Many more cases of Brazil Covid variant likely in the UK already, warns expert

IT'S likely there could be more cases of the Brazilian Covid variant already in the UK, a leading expert has warned.

Health bosses have identified six cases of the Manaus mutation, known as P1, in the UK – three in England and three in Scotland.

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But Dr Jeffrey Barrett, director of the Covid-19 Genomics Initiative at the Wellcome Sanger Institute, admits there could be more going undetected.

Speaking to BBC Radio 4's Today Programme this morning. the expert explained that his team are currently sequencing 20,000 tests a week.

It's equivalent to around 20 per cent of positive tests from across the country, which have been selected at random.

He said: "For that reason, we’re working closely with Public Health England to keep increasing the fraction of all positive tests that we read the genomes of.

"The hope being that as case numbers continue to go down and our capacity for sequencing continues to go up we could be capturing a larger fraction of all the infections."

Pressed on how concerned Brits should be about the variant, which was first detected in the Brazilian city of Manaus, Dr Barrett said: "I don't think there’s very strong evidence that it's more transmissible than the current widely circulating variant in the UK – the B117 that was first seen in Kent late last year.

"I think there is some laboratory based evidence that it is partially less neutralised by vaccines.

"We don’t know how much of a difference that will make in the real world, it’s very difficult so far to get data from real world situations with vaccines but it is that sense that is a bit of a risk that it might be less well neutralised.

"We certainly don’t think it’ll be completely able to escape vaccination but, because we don’t know for certain, I think that’s why the government is taking a very cautious approach to stamp out any observations of this variant."

What are the two different Brazilian Covid strains?

Lineage P.1

The first variant from Brazil was detected in travellers from the South American country to Japan.

It is the one that experts are most concerned about and said to be behind the surge in cases in Brazil.

Experts say that it is a descendant of lineage B.1.1.28 and contains a unique constellation of lineage defining mutations including E484K – the South African variant.

The emergence of variants with multiple shared mutations is what is raising concern among scientists as they could potentially be more transmissible and there is a risk of reinfection for people who have already fought off Covid.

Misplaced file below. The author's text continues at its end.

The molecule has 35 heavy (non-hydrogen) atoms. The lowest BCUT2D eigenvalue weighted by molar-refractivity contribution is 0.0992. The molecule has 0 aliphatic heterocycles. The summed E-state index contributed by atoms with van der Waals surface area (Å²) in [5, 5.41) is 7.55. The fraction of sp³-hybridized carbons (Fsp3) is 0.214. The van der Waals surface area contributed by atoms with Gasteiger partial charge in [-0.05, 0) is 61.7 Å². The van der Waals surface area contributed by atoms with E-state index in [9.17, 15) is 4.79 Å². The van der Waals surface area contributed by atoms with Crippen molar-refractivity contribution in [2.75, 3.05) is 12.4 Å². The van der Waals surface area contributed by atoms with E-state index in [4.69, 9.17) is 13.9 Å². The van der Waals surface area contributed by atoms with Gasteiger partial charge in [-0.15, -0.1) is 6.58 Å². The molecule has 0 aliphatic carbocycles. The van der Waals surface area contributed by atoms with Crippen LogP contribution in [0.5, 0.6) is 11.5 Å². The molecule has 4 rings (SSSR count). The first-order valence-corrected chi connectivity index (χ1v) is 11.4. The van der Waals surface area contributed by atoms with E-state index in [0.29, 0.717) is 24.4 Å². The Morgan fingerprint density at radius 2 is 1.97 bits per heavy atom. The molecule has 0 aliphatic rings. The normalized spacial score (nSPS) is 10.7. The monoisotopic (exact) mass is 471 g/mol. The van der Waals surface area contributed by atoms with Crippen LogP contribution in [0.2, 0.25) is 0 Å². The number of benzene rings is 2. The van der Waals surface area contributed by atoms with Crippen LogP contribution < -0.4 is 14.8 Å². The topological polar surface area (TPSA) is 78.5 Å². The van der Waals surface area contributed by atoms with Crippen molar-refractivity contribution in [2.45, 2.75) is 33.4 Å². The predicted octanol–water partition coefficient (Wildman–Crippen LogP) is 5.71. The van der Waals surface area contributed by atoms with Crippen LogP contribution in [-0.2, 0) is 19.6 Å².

Lineage P.2.

The second variant is a different descendant of the same lineage – B.1.1.28, but doesn’t contain a constellation of mutations.

It does differ from its ancestral lineage in that it carries the South Africa mutation E484K.

P.2 has been reported to be spreading in the state of Rio de Janeiro and is associated with two independant reinfection cases in Brazil.

It does not contain the other important mutations carried by lineage P.1. 

It comes as health bosses continue their hunt for a mystery Brit infected with the mutant Brazilian strain.

A nationwide search was launched after the person didn't put down the right information on their forms after flying into the UK.

Experts fear it will be harder to control the spread of worrying variants once kids return to schools next week.

Health Secretary Matt Hancock last night urged the person to contact authorities.

Dr Susan Hopkins, of Public Health England, said the mystery UK case was probably tested on February 12 or 13, possibly via a home postal kit.

But the online form was not properly completed.

The Royal Mail has been asked to help identify where the kit was sent from.


Dr Hopkins said PHE was taking a "belt-and-braces approach" to tracking down the mystery carrier.

She said: "As we start to release national restrictions with the schools going back on March 8, that is where the risk starts to increase.

"That's why we are clamping down on a number of measures to prevent the spread of these variants."

Three of the cases are Scottish residents who flew to Aberdeen from Brazil via Paris and London, who all tested positive while self-isolating.

Other passengers who were on the same flight to Aberdeen are now being traced.


The other two cases in England are from the same household in South Gloucestershire after one person returned from Brazil on February 10 – just days before the Government's hotel quarantine rule came into force.

Two other people in the same household have also tested positive but are not currently included in the UK case total of six, while tests on their type of coronavirus continue.

Officials are searching for passengers who were on the Swiss Air flight LX318 from Sao Paulo to Heathrow, via Zurich, which landed on February 10.

MPs and experts have blasted lax border controls for allowing the variant to come in.

Ex-Health Secretary Jeremy Hunt said checks had been "piecemeal".

And Home Affairs Committee chair Yvette Cooper said the detection of the Manaus variant from Brazil "shows the weaknesses in the Government's Covid border measures".

It comes as Imperial College London research suggests the bug is up to 2.2 times more transmissible than the original.

And vaccines may be up to 61 per cent less effective against it.


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